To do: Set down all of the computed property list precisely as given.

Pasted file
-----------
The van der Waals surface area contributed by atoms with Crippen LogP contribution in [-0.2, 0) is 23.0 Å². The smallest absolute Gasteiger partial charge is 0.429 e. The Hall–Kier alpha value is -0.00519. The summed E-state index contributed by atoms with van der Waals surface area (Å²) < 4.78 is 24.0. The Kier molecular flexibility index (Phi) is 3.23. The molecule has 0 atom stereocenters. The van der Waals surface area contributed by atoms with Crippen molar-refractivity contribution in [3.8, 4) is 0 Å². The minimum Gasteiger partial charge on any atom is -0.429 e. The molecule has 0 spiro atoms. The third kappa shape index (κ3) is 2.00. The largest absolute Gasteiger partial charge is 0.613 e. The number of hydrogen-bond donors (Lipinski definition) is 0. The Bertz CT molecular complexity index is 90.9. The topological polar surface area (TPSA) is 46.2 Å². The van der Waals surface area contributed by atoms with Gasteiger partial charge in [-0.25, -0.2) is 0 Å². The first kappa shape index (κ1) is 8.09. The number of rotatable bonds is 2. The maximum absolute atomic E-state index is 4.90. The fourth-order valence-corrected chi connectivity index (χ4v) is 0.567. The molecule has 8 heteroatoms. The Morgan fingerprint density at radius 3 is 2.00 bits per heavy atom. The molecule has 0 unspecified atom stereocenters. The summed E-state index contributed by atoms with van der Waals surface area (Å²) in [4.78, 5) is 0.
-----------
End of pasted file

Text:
The van der Waals surface area contributed by atoms with Crippen LogP contribution in [-0.2, 0) is 23.0 Å². The smallest absolute Gasteiger partial charge is 0.429 e. The Hall–Kier alpha value is -0.00519. The summed E-state index contributed by atoms with van der Waals surface area (Å²) < 4.78 is 24.0. The Kier molecular flexibility index (Phi) is 3.23. The molecule has 0 atom stereocenters. The van der Waals surface area contributed by atoms with Crippen molar-refractivity contribution in [3.8, 4) is 0 Å². The minimum Gasteiger partial charge on any atom is -0.429 e. The molecule has 0 spiro atoms. The third kappa shape index (κ3) is 2.00. The largest absolute Gasteiger partial charge is 0.613 e. The number of hydrogen-bond donors (Lipinski definition) is 0. The Bertz CT molecular complexity index is 90.9. The topological polar surface area (TPSA) is 46.2 Å². The van der Waals surface area contributed by atoms with Gasteiger partial charge in [-0.25, -0.2) is 0 Å². The first kappa shape index (κ1) is 8.09. The number of rotatable bonds is 2. The maximum absolute atomic E-state index is 4.90. The fourth-order valence-corrected chi connectivity index (χ4v) is 0.567. The molecule has 8 heteroatoms. The Morgan fingerprint density at radius 3 is 2.00 bits per heavy atom. The molecule has 0 unspecified atom stereocenters. The summed E-state index contributed by atoms with van der Waals surface area (Å²) in [4.78, 5) is 0.